Theatre Review Print



2nd Avenue South Theater Company Review: In Beau Jest, a Jewish Woman's Plan to Fool Her Parents Misfires, But Results in Real Love

June 8, 2004 - Raleigh, NC:


The current 2nd Avenue South Theater Company production of Beau Jest, penned by Chicago playwright James Sherman and staged by Triangle actor/director Al Singer, is An utterly charming romantic comedy. Its 30ish heroine is an independent-minded but nervous Jewish woman who discretely dates a series of non-Jewish men. The other characters are her openly disapproving parents, her sympathetic and supportive psychologist brother, her frustrated current boyfriend whom her parents reject out of hand, and the handsome young actor with the Jewish surname whom she hires to play the ideal boyfriend (from her parents' perspective): a Jewish doctor whose religious beliefs mirror those of her mom and dad.

Up-and-coming actress Rebecca Blum is a real delight as Sarah Goldman, whose carefully laid plans to trick her tradition-minded and often-overbearing parents (and get them off her back for awhile) not only go hilariously awry, but also have some unexpected consequences that turn her world upside down. Blum, who demonstrates a fine flair for comedy here, has a perfect foil in David McClutchey, who is a scream as Bob Schroeder, the surprisingly resourceful and resilient non-Jewish actor with the Jewish surname whom Sarah hires to fool her folks.

Predictably, it is not long before Sarah and Bob develop real feelings for each other, much to the consternation of Chris Kringle (David Shouse), the boyfriend whom Sarah banishes from her apartment every time she entertains her parents. Shouse is good in a thankless role; and Rebecca Blum's real-life husband, Seth Blum, suavely plays her increasingly suspicious brother Joel.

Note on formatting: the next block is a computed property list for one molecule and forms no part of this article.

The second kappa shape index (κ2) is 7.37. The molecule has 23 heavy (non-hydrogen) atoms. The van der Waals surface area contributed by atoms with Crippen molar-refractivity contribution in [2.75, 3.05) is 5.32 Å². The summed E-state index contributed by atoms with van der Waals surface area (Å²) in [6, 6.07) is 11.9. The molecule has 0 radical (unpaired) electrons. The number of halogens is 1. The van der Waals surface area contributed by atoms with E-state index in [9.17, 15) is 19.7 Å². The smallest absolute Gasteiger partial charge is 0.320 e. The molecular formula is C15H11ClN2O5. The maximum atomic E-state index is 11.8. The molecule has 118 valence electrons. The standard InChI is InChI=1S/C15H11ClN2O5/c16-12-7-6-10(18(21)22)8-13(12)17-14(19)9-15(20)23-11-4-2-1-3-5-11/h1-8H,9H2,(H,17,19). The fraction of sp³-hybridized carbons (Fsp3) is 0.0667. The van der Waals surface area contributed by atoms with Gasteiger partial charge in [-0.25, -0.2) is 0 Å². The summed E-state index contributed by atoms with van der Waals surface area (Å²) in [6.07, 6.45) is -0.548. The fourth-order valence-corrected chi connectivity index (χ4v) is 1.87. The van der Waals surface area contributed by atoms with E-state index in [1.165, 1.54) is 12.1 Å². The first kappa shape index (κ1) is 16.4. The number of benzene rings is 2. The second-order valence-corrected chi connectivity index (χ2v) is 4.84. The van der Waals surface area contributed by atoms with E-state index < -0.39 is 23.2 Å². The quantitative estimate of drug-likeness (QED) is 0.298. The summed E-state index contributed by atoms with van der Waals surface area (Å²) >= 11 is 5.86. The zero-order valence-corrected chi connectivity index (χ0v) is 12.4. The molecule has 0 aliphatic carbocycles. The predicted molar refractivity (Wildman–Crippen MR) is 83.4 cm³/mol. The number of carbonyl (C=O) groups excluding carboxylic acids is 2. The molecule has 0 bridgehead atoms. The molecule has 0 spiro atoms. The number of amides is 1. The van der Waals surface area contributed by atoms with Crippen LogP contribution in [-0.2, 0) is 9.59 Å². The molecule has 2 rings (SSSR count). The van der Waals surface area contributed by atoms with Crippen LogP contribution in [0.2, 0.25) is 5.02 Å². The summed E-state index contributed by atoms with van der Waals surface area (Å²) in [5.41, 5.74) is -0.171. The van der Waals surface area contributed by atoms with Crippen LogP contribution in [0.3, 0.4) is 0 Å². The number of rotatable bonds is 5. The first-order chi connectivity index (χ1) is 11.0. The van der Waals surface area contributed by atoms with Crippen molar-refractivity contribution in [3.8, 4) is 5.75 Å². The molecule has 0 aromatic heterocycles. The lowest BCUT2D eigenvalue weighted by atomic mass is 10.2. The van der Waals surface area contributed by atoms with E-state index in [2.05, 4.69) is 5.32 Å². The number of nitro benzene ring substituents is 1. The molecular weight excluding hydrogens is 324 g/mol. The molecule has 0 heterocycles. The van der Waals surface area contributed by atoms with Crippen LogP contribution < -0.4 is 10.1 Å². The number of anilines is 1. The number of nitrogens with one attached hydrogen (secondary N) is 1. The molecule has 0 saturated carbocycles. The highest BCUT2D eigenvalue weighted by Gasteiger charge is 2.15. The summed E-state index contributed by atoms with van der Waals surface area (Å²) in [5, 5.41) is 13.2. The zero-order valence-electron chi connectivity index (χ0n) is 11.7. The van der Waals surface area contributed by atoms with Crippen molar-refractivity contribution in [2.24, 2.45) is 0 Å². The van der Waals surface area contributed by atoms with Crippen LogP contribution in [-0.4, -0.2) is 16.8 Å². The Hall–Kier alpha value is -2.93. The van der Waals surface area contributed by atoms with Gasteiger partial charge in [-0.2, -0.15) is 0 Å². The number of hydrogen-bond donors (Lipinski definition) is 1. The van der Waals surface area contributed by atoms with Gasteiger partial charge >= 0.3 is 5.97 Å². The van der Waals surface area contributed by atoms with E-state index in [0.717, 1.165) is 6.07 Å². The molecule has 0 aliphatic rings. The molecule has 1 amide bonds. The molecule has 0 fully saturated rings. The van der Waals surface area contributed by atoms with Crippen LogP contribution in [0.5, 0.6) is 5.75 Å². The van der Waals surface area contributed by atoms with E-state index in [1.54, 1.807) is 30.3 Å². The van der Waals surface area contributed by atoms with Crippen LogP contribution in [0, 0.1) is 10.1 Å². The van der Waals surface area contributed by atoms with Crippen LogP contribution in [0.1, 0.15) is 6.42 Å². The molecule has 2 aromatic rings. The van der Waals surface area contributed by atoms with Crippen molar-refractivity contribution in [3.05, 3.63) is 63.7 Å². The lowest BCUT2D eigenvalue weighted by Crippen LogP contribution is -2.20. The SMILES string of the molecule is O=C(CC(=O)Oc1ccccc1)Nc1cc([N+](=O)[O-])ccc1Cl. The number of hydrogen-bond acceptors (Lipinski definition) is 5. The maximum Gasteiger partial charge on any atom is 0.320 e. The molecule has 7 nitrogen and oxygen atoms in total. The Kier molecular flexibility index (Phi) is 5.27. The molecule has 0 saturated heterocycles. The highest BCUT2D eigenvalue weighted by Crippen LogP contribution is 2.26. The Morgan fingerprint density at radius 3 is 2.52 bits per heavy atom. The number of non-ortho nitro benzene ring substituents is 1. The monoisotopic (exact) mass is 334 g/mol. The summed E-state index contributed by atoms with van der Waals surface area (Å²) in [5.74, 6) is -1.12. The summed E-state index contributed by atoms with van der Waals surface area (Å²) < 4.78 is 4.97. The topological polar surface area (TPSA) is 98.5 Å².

David Ring and Bunny Safron are terrific as Sarah's pushy parents, Abe and Miriam Goldman. The proprietor of a string of dry-cleaning establishments, Abe is a whiner, always complaining about the difficulties of parking in Sarah's neighborhood. But he is also a mensch who brooks no disagreement over religious matters from his more liberal-minded son and daughter.

One of the Triangle's finest character actors, David Ring makes a welcome return to the stage; and Bunny Safron matches him quirk for quirk as Joel and Sarah's domineering mother. It is easy to see why Sarah would go to such extremes to honor this demanding but loving pair.

Smart staging by director Al Singer and assistant to the director David Klionsky heightens the show's hilarity, North Raleigh Arts & Creative Theatre scenic and lighting designer Bobby Cloutier creates a convincing set to represent Sarah's cozy Chicago apartment, and the colorful contributions of costumer designer and props person Lynn Savitz also help make this zany rendition of Beau Jest, co-sponsored by the Raleigh-Cary Jewish Federation, a must-see comedy.

The 2nd Avenue South Theater Company presents Beau Jest Friday-Saturday, June 11-12, at 8 p.m. and Sunday, June 13, at 3 p.m. in the North Raleigh Arts & Creative Theatre in Greystone Village Shopping Center, at the corner of Lead Mine and Sawmill roads, Raleigh, North Carolina. $15 ($10 students, seniors, and groups). 919/233-0752. North Raleigh Arts & Creative Theatre: http://www.nract.org/.